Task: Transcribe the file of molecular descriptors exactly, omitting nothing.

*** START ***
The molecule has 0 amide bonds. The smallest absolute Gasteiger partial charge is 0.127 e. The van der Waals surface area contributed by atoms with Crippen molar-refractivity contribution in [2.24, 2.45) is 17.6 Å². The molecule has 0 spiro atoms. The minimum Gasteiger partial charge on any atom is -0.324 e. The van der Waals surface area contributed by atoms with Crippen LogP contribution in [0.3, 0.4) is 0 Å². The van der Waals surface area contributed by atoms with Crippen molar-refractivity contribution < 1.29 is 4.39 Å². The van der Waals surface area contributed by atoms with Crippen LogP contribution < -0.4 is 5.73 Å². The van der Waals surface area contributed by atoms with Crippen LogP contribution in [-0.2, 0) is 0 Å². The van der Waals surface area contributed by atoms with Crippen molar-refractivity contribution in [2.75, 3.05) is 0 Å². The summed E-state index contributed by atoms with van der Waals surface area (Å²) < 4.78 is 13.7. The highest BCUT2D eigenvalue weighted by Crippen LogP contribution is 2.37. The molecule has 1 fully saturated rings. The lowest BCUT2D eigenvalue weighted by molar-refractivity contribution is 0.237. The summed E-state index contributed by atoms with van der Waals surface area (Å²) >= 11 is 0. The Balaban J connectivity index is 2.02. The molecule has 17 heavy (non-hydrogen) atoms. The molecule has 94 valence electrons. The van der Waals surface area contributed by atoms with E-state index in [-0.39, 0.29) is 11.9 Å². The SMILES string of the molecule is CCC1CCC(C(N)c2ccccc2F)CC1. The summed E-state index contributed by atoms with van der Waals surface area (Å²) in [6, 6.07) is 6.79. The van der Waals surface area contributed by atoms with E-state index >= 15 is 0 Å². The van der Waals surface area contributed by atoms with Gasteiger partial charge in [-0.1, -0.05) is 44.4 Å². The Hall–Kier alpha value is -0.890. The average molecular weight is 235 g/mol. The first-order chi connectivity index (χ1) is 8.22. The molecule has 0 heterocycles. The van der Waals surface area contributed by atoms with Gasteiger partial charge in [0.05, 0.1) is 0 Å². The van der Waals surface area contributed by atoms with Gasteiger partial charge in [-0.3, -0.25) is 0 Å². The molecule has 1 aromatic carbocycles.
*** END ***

The molecule has 0 amide bonds. The smallest absolute Gasteiger partial charge is 0.127 e. The van der Waals surface area contributed by atoms with Crippen molar-refractivity contribution in [2.24, 2.45) is 17.6 Å². The molecule has 0 spiro atoms. The minimum Gasteiger partial charge on any atom is -0.324 e. The van der Waals surface area contributed by atoms with Crippen LogP contribution in [0.3, 0.4) is 0 Å². The van der Waals surface area contributed by atoms with Crippen molar-refractivity contribution < 1.29 is 4.39 Å². The van der Waals surface area contributed by atoms with Crippen LogP contribution < -0.4 is 5.73 Å². The van der Waals surface area contributed by atoms with Crippen LogP contribution in [-0.2, 0) is 0 Å². The van der Waals surface area contributed by atoms with Crippen molar-refractivity contribution in [2.75, 3.05) is 0 Å². The summed E-state index contributed by atoms with van der Waals surface area (Å²) < 4.78 is 13.7. The highest BCUT2D eigenvalue weighted by Crippen LogP contribution is 2.37. The molecule has 1 fully saturated rings. The lowest BCUT2D eigenvalue weighted by molar-refractivity contribution is 0.237. The summed E-state index contributed by atoms with van der Waals surface area (Å²) >= 11 is 0. The Balaban J connectivity index is 2.02. The molecule has 17 heavy (non-hydrogen) atoms. The molecule has 94 valence electrons. The van der Waals surface area contributed by atoms with E-state index in [-0.39, 0.29) is 11.9 Å². The SMILES string of the molecule is CCC1CCC(C(N)c2ccccc2F)CC1. The summed E-state index contributed by atoms with van der Waals surface area (Å²) in [6, 6.07) is 6.79. The van der Waals surface area contributed by atoms with E-state index >= 15 is 0 Å². The van der Waals surface area contributed by atoms with Gasteiger partial charge in [-0.1, -0.05) is 44.4 Å². The Hall–Kier alpha value is -0.890. The average molecular weight is 235 g/mol. The first-order chi connectivity index (χ1) is 8.22. The molecule has 0 heterocycles. The van der Waals surface area contributed by atoms with Gasteiger partial charge in [0.05, 0.1) is 0 Å². The van der Waals surface area contributed by atoms with Gasteiger partial charge in [-0.3, -0.25) is 0 Å². The molecule has 1 aromatic carbocycles.